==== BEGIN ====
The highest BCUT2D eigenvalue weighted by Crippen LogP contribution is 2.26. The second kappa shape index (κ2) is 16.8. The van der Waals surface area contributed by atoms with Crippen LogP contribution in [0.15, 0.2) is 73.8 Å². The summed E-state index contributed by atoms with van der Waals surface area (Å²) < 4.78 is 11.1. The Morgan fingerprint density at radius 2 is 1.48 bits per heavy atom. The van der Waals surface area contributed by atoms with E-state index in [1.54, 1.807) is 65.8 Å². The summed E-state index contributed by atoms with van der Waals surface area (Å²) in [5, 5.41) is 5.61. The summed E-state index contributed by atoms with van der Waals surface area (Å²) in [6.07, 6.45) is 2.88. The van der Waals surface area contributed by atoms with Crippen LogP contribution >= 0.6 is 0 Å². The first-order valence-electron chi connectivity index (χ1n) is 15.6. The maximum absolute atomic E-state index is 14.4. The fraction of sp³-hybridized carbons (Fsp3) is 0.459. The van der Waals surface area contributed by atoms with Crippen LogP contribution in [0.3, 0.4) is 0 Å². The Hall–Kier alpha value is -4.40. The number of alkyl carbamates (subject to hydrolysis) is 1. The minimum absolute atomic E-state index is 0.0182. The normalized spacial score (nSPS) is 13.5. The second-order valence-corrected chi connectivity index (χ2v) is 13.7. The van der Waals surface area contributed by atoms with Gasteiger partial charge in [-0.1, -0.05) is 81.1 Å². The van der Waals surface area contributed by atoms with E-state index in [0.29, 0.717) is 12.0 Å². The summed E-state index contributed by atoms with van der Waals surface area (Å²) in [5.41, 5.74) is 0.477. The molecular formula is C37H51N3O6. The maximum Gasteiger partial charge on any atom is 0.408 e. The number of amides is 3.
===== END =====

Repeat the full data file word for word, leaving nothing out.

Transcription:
The highest BCUT2D eigenvalue weighted by Crippen LogP contribution is 2.26. The second kappa shape index (κ2) is 16.8. The van der Waals surface area contributed by atoms with Crippen LogP contribution in [0.15, 0.2) is 73.8 Å². The summed E-state index contributed by atoms with van der Waals surface area (Å²) < 4.78 is 11.1. The Morgan fingerprint density at radius 2 is 1.48 bits per heavy atom. The van der Waals surface area contributed by atoms with E-state index in [1.54, 1.807) is 65.8 Å². The summed E-state index contributed by atoms with van der Waals surface area (Å²) in [5, 5.41) is 5.61. The summed E-state index contributed by atoms with van der Waals surface area (Å²) in [6.07, 6.45) is 2.88. The van der Waals surface area contributed by atoms with Crippen LogP contribution >= 0.6 is 0 Å². The first-order valence-electron chi connectivity index (χ1n) is 15.6. The maximum absolute atomic E-state index is 14.4. The fraction of sp³-hybridized carbons (Fsp3) is 0.459. The van der Waals surface area contributed by atoms with Crippen LogP contribution in [0.3, 0.4) is 0 Å². The Hall–Kier alpha value is -4.40. The number of alkyl carbamates (subject to hydrolysis) is 1. The minimum absolute atomic E-state index is 0.0182. The normalized spacial score (nSPS) is 13.5. The second-order valence-corrected chi connectivity index (χ2v) is 13.7. The van der Waals surface area contributed by atoms with Gasteiger partial charge in [-0.1, -0.05) is 81.1 Å². The van der Waals surface area contributed by atoms with E-state index in [0.29, 0.717) is 12.0 Å². The summed E-state index contributed by atoms with van der Waals surface area (Å²) in [5.41, 5.74) is 0.477. The molecular formula is C37H51N3O6. The maximum Gasteiger partial charge on any atom is 0.408 e. The number of amides is 3.